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The Army's new combat helmet is up to 24 percent lighter

March 30, 2017 (Photo Credit: Army)
Soldiers will soon be wearing a helmet that’s up to 24 percent lighter than the current 15-year-old model, according to the Army.

The Advanced Combat Helmet Generation II looks the same as the legacy ACH, but the new helmet is made from polyethylene instead of Kevlar, PEO Soldier experts told reporters during a media roundtable Thursday at Fort Belvoir in Virginia.

“The goal is to achieve a lighter-weight helmet with equal to or greater protection [than the legacy ACH],” said Maj. Brandon Motte, assistant project manager at Soldier Protective Equipment.

An extra-large legacy helmet weighs 3.88 pounds, he said, but an extra-large Gen II helmet weighs 2.94 pounds, which equals a 24 percent reduction in weight. The small and medium helmets see a 21 percent reduction in weight.

ACH Gen II front view
The Advanced Combat Helmet Generation II is made from polyethylene.
Photo Credit: Army

The ACH Generation II material reduces the weight while keeping the same protection, and just like the legacy helmet, the new model can stop 9 mm handgun rounds and fragmentation from improvised explosive devices, according to Jakob Hopping, chief systems engineer for the Program Manager Office.

“This helmet helped push technology by maintaining the protection level and reducing the weight as much as we can,” he said.

Soldiers in the field wear their helmets anywhere from 12 to 18 hours, Motte said, and eventually that causes fatigue and stress on the body.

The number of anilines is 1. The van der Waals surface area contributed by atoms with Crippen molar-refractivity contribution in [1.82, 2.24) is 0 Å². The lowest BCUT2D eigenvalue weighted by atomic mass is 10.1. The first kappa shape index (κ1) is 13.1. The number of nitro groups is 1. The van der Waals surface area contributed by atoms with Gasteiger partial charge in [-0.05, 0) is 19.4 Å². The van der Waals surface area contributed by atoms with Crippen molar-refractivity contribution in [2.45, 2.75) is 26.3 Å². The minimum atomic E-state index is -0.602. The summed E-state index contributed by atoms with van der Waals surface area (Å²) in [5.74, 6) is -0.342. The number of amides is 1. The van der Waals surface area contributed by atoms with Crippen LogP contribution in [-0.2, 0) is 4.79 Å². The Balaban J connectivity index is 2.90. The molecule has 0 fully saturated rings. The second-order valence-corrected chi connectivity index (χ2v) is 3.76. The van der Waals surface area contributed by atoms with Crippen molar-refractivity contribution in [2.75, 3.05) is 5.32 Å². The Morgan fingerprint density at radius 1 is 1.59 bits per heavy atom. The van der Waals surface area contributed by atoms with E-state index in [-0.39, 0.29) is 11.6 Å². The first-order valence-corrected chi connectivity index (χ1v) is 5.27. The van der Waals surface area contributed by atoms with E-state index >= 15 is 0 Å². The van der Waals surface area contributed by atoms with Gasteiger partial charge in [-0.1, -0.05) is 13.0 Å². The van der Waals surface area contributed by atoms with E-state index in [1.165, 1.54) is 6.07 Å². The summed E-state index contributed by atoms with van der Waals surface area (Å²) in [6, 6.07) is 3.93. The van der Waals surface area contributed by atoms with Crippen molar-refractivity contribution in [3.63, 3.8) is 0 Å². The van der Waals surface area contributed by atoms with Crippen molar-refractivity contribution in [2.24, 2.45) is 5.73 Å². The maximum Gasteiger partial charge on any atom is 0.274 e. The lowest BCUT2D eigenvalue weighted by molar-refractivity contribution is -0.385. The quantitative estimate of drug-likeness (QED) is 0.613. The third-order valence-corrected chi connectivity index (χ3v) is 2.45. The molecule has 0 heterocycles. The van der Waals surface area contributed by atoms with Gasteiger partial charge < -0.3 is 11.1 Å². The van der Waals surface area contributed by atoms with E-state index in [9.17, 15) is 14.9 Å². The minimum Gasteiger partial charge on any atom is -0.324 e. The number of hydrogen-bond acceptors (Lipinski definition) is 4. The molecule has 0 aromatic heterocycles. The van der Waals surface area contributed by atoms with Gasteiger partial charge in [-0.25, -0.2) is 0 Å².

“By achieving weight reduction, it increases a soldier’s focus and ability to conduct operations at an effective rate for a longer period of time,” he said.

The Army is moving toward purging the system of the legacy models, according to Lt. Col. Kathy Brown, program manager for Soldier Protective Equipment. 

ACH Gen II side view
The Army will replace the Advanced Combat Helmet with the Generation II version, pictured above.
Photo Credit: Army

The team is meeting with the Defense Logistics Agency – the buying entity – next week to figure out the next steps, she said.

After the meeting, the Army will have a better idea of exactly when and how soldiers will receive the helmets. Brown said it’s unclear whether the distribution will be regional or unit specific. Revision Military was awarded an Army contract this month to produce 293,870 units by March 2022.

Hopping added that the Army Aeromedical Research Lab at Fort Rucker, Alabama, will study the Gen II helmet to determine how great of an impact the new model will have for injury reduction. The Army will receive those results in about two years, he said.

“The biggest complaint from soldiers is the weight of the equipment,” Brown said. “What we’ve been able to demonstrate to the Army and fellow soldiers is the Army can and will get after weight reduction and give them a solution.”

The Gen II helmet is three times as light as the original Personnel Armor System for Ground Troops, or PASGT, helmet.

Charlsy Panzino covers the Guard and Reserve, training, technology, operations and features for Army Times and Air Force Times. Email her at cpanzino@militarytimes.com.  
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